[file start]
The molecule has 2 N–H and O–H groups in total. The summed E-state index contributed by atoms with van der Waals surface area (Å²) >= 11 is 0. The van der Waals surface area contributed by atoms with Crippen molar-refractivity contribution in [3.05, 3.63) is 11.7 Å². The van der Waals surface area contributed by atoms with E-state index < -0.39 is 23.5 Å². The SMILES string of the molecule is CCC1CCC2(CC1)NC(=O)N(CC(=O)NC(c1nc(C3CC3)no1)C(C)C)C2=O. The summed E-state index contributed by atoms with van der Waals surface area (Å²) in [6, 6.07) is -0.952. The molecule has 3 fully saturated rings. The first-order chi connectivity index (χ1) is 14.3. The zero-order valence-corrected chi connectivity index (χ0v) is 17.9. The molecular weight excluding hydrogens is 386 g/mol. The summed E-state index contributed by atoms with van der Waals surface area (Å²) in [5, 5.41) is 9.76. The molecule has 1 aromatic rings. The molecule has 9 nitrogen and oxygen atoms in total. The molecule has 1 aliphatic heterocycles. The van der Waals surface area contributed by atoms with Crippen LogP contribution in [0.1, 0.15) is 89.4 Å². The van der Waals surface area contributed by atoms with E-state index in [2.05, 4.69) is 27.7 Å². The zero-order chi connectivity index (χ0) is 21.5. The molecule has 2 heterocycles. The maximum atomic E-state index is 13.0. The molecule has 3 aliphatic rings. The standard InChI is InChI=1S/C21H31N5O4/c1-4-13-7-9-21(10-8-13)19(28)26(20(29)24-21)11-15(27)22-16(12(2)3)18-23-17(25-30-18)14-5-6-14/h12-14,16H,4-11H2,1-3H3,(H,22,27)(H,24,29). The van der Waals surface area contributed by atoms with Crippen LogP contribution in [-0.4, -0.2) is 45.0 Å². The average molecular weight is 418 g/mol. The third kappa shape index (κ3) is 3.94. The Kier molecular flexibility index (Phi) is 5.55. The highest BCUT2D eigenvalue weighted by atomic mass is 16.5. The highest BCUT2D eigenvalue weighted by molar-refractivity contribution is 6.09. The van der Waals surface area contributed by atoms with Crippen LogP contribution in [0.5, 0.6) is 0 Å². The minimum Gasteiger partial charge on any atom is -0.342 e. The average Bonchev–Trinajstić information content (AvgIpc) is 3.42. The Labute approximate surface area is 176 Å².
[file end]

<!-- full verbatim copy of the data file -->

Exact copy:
The molecule has 2 N–H and O–H groups in total. The summed E-state index contributed by atoms with van der Waals surface area (Å²) >= 11 is 0. The van der Waals surface area contributed by atoms with Crippen molar-refractivity contribution in [3.05, 3.63) is 11.7 Å². The van der Waals surface area contributed by atoms with E-state index < -0.39 is 23.5 Å². The SMILES string of the molecule is CCC1CCC2(CC1)NC(=O)N(CC(=O)NC(c1nc(C3CC3)no1)C(C)C)C2=O. The summed E-state index contributed by atoms with van der Waals surface area (Å²) in [6, 6.07) is -0.952. The molecule has 3 fully saturated rings. The first-order chi connectivity index (χ1) is 14.3. The zero-order valence-corrected chi connectivity index (χ0v) is 17.9. The molecular weight excluding hydrogens is 386 g/mol. The summed E-state index contributed by atoms with van der Waals surface area (Å²) in [5, 5.41) is 9.76. The molecule has 1 aromatic rings. The molecule has 9 nitrogen and oxygen atoms in total. The molecule has 1 aliphatic heterocycles. The van der Waals surface area contributed by atoms with Crippen LogP contribution in [0.1, 0.15) is 89.4 Å². The van der Waals surface area contributed by atoms with E-state index in [2.05, 4.69) is 27.7 Å². The zero-order chi connectivity index (χ0) is 21.5. The molecule has 2 heterocycles. The maximum atomic E-state index is 13.0. The molecule has 3 aliphatic rings. The standard InChI is InChI=1S/C21H31N5O4/c1-4-13-7-9-21(10-8-13)19(28)26(20(29)24-21)11-15(27)22-16(12(2)3)18-23-17(25-30-18)14-5-6-14/h12-14,16H,4-11H2,1-3H3,(H,22,27)(H,24,29). The van der Waals surface area contributed by atoms with Crippen LogP contribution in [-0.4, -0.2) is 45.0 Å². The average molecular weight is 418 g/mol. The third kappa shape index (κ3) is 3.94. The Kier molecular flexibility index (Phi) is 5.55. The highest BCUT2D eigenvalue weighted by atomic mass is 16.5. The highest BCUT2D eigenvalue weighted by molar-refractivity contribution is 6.09. The van der Waals surface area contributed by atoms with Crippen LogP contribution in [0.5, 0.6) is 0 Å². The minimum Gasteiger partial charge on any atom is -0.342 e. The average Bonchev–Trinajstić information content (AvgIpc) is 3.42. The Labute approximate surface area is 176 Å².